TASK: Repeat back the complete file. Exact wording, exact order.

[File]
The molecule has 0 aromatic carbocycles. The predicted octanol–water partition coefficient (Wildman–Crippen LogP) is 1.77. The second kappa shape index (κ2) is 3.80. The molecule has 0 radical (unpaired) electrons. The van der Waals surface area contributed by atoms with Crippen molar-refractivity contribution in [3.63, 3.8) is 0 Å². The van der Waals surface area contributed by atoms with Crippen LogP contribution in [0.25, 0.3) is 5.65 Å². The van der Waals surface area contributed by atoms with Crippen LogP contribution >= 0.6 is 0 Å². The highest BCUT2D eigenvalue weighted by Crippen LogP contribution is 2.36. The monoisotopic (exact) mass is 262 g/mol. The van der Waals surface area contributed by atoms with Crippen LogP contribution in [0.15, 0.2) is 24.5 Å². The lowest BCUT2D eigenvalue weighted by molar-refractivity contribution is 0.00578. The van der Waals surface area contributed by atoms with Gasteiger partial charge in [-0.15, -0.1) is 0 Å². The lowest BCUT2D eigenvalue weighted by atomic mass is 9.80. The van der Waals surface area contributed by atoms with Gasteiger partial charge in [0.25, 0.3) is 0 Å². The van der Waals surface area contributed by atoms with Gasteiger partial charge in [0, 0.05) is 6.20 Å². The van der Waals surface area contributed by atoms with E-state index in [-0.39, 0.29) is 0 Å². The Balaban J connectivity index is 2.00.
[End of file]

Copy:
The molecule has 0 aromatic carbocycles. The predicted octanol–water partition coefficient (Wildman–Crippen LogP) is 1.77. The second kappa shape index (κ2) is 3.80. The molecule has 0 radical (unpaired) electrons. The van der Waals surface area contributed by atoms with Crippen molar-refractivity contribution in [3.63, 3.8) is 0 Å². The van der Waals surface area contributed by atoms with Crippen LogP contribution in [0.25, 0.3) is 5.65 Å². The van der Waals surface area contributed by atoms with Crippen LogP contribution >= 0.6 is 0 Å². The highest BCUT2D eigenvalue weighted by Crippen LogP contribution is 2.36. The monoisotopic (exact) mass is 262 g/mol. The van der Waals surface area contributed by atoms with Crippen LogP contribution in [0.15, 0.2) is 24.5 Å². The lowest BCUT2D eigenvalue weighted by molar-refractivity contribution is 0.00578. The van der Waals surface area contributed by atoms with Gasteiger partial charge in [-0.15, -0.1) is 0 Å². The lowest BCUT2D eigenvalue weighted by atomic mass is 9.80. The van der Waals surface area contributed by atoms with Gasteiger partial charge in [0.25, 0.3) is 0 Å². The van der Waals surface area contributed by atoms with Gasteiger partial charge in [0, 0.05) is 6.20 Å². The van der Waals surface area contributed by atoms with E-state index in [-0.39, 0.29) is 0 Å². The Balaban J connectivity index is 2.00.